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Road Ends – Mary Lawson

Road Ends – Mary Lawson

So after reading Crow Lake I moved straight onto this one (and I think this one is the better novel).

Here is the blurb …

He listened as their voices faded into the rumble of the falls. He was thinking about the lynx. The way it had looked at him, acknowledging his existence, then passing out of his life like smoke. . . It was the first thing—the only thing—that had managed, if only for a moment, to displace from his mind the image of the child. He had carried that image with him for a year now, and it had been a weight so great that sometimes he could hardly stand.

Mary Lawson’s beloved novels, Crow Lake and The Other Side of the Bridge, have delighted legions of readers around the world. The fictional, northern Ontario town of Struan, buried in the winter snows, is the vivid backdrop to her breathtaking new novel.

Roads End brings us a family unravelling in the aftermath of tragedy: Edward Cartwright, struggling to escape the legacy of a violent past; Emily, his wife, cloistered in her room with yet another new baby, increasingly unaware of events outside the bedroom door; Tom, their eldest son, twenty-five years old but home again, unable to come to terms with the death of a friend; and capable, formidable Megan, the sole daughter in a household of eight sons, who for years held the family together but has finally broken free and gone to England, to try to make a life of her own.

Roads End is Mary Lawson at her best. In this masterful, enthralling, tender novel, which ranges from the Ontario silver rush of the early 1900s to swinging London in the 1960s, she gently reveals the intricacies and anguish of family life, the push and pull of responsibility and individual desire, the way we can face tragedy, and in time, hope to start again.

This novel, like Crow Lake, is about families – relationships between parent and child, between siblings, who is responsible for whom. It is also about responsibility for our actions – accepting the consequences and finding a way to move forward.  It is a beautifully written novel – the cold seeps of the page – and it is very moving. All of these people – Tom, Edward, Reverend Thomas – tormented by the past and their actions or lack of action. However, there is hope at the end.

More reviews …

https://www.thestar.com/entertainment/books/2013/11/15/road_ends_by_mary_lawson_review.html

http://www.theglobeandmail.com/arts/books-and-media/road-ends-a-compelling-but-familiar-look-at-the-harsh-realities-of-northern-ontario-life/article15675077/

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Crow Lake – Mary Lawson

Crow Lake – Mary Lawson

I have been wanting to read this book for a long time – ever since I read that she was a relative of L.M Montgomery, but it was quite hard to get hold off eventually I found a copy at the Book Depository.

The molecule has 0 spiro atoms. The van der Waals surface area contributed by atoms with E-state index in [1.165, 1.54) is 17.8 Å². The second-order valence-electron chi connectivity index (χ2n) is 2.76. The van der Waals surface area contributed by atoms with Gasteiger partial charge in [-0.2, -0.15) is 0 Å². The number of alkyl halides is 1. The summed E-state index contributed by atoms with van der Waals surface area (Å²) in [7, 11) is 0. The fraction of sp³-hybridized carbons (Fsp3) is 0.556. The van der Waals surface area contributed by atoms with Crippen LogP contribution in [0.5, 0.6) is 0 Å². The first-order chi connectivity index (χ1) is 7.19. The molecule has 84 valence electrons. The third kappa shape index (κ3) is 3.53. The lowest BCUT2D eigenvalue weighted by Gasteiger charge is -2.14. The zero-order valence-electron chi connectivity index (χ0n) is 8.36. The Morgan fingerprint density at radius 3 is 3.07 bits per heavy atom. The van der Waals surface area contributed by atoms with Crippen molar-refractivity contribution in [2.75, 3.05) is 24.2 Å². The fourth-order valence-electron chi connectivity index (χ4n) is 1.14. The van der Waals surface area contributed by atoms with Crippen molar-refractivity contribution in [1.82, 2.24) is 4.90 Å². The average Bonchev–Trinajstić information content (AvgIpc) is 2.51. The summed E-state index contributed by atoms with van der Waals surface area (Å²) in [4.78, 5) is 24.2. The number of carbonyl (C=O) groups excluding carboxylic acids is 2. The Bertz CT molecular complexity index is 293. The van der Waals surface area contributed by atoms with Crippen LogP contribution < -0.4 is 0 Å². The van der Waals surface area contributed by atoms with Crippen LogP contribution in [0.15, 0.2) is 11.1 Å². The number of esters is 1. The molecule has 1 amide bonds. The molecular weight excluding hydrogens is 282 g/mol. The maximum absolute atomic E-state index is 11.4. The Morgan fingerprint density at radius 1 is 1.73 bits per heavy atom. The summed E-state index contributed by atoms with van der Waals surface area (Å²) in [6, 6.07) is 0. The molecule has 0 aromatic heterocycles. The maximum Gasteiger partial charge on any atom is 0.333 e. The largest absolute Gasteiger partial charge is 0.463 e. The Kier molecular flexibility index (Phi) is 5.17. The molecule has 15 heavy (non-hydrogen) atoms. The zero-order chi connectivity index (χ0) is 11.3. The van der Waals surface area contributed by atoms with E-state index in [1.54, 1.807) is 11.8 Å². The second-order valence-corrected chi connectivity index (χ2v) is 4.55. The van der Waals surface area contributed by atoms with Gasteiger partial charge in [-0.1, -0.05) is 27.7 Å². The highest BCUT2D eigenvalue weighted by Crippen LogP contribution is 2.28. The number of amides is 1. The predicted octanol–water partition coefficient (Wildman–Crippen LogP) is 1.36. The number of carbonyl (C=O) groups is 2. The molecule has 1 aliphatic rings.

Here is the blurb …

Crow Lake is that rare find, a first novel so quietly assured, so emotionally pitch perfect, you know from the opening page that this is the real thing—a literary experience in which to lose yourself, by an author of immense talent.
Here is a gorgeous, slow-burning story set in the rural “badlands” of northern Ontario, where heartbreak and hardship are mirrored in the landscape. For the farming Pye family, life is a Greek tragedy where the sins of the fathers are visited on the sons, and terrible events occur—offstage.
Center stage are the Morrisons, whose tragedy looks more immediate if less brutal, but is, in reality, insidious and divisive. Orphaned young, Kate Morrison was her older brother Matt’s protegee, her fascination for pond life fed by his passionate interest in the natural world. Now a zoologist, she can identify organisms under a microscope but seems blind to the state of her own emotional life. And she thinks she’s outgrown her siblings—Luke, Matt, and Bo—who were once her entire world.
In this universal drama of family love and misunderstandings, of resentments harbored and driven underground, Lawson ratchets up the tension with heartbreaking humor and consummate control, continually overturning one’s expectations right to the very end. Tragic, funny, unforgettable, Crow Lake is a quiet tour de force that will catapult Mary Lawson to the forefront of fiction writers today.

For all of you Montgomery fans this does have a bit of a Montgomery feel and there is a family called Pye! In this novel we know something happened between Matt and Kate, which severed their close connection. And I have to say when the thing was revealed I was disappointed. However, I loved everything else about this novel – the characters are particularly well-written, I just thought the climax was anti-climatic. I was swept away to this small northern Ontario town – the sense of place was brilliant particularly the Morrisons’ house.

This is a story about families and family conflict and the different methods different members employ to negotiate conflicts.  It is also about choices – and how much freedom people have to make decisions about their lives.

More reviews …

https://www.januarymagazine.com/fiction/crowlake.html

http://www.nytimes.com/2002/03/24/books/the-girl-she-left-behind.html

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